Poland proposes coal mine expansion while lawsuit challenges largest European coal plant
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Poland proposes coal mine expansion while lawsuit challenges largest European coal plant

The Law and Justice party (PiS) of Poland on Wednesday indicated that it plans to unveil legislation to allow the government to expand coal mine operations.

PiS intends for half of Poland’s electricity to be generated by coal from its own mines by 2050.

This decision is juxtaposed with the EU’s goal of carbon neutrality, an essential component for plans to slow and reverse human contributions to climate change. Coal use currently accounts for nearly half of carbon dioxide emissions across the globe. This greenhouse gas absorbs heat and radiates it the Earth’s surface, resulting in atmospheric changes.

PiS’s legislation would bypass local authorities, who “are not interested in new mines being built in their areas.” Among the mines PiS plans to develop is the Złoczew mine, which would be the deepest-ever and would displace an estimated three thousand residents.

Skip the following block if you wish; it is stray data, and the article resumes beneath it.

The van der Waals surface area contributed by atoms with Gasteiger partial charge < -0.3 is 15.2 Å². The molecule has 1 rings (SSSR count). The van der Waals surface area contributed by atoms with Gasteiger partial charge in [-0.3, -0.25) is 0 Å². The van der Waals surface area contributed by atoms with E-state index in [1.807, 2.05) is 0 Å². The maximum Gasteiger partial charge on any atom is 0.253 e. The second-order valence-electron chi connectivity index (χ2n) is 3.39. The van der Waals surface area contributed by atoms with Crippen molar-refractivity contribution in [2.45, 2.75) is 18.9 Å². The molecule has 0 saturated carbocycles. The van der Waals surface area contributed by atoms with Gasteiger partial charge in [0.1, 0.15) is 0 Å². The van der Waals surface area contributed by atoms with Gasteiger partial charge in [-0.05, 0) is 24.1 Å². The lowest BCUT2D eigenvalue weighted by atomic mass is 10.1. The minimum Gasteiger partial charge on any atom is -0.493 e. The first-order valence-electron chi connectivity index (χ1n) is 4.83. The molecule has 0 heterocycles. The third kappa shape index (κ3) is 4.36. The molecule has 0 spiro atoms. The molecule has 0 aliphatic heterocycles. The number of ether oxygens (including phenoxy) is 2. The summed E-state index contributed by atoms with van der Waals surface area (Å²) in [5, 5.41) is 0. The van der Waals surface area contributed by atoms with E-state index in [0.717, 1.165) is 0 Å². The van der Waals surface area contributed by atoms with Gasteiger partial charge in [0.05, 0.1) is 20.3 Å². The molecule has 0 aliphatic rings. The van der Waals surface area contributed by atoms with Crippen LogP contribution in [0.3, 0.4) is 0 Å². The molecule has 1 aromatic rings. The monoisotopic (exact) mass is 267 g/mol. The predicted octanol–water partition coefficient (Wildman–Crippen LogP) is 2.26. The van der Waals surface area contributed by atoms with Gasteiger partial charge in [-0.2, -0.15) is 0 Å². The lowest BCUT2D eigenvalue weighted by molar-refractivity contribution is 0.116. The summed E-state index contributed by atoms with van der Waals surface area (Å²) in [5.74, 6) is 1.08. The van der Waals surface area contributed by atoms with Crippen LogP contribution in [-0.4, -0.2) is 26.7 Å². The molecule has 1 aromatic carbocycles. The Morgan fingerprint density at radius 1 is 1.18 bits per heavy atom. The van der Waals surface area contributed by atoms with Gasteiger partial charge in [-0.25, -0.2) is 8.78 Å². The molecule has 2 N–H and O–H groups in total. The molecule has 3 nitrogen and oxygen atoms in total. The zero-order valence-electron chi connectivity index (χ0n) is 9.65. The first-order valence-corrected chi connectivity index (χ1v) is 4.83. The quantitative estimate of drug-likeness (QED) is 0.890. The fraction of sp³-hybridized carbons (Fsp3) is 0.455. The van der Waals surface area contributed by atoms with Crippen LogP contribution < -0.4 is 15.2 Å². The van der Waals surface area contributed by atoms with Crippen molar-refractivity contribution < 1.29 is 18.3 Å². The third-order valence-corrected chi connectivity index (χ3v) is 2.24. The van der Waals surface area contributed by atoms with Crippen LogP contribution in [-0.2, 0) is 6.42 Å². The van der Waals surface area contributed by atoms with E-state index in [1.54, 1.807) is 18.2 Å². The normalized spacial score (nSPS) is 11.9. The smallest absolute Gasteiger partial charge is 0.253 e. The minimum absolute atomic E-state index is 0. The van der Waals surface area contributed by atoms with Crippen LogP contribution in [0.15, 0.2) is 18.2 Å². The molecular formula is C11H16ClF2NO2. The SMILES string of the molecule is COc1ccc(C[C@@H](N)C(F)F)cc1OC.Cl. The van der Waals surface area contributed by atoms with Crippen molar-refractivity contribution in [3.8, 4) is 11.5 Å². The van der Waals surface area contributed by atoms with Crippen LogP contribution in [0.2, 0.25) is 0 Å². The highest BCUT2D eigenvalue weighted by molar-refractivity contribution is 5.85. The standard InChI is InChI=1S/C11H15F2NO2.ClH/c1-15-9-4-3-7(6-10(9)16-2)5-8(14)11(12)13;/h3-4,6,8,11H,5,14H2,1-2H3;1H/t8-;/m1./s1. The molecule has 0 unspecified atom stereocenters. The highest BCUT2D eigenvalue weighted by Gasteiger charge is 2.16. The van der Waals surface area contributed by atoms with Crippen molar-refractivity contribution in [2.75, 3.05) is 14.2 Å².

This legislation is expected to be reviewed after the national election in October.

In addition to legislative opposition by the Civic Coalition party, environmental organizations such as ClientEarth are also taking action to challenge Poland’s coal plants. On Thursday, a suit was filed to hold Polska Grupa Energetyczna (PGE) liable for environmental and climate harm under an environmental protection law.

PGE owns the Bełchatów coal plant, the largest polluter in Europe. It is also the plant that would benefit most from PiS’s proposed legislation.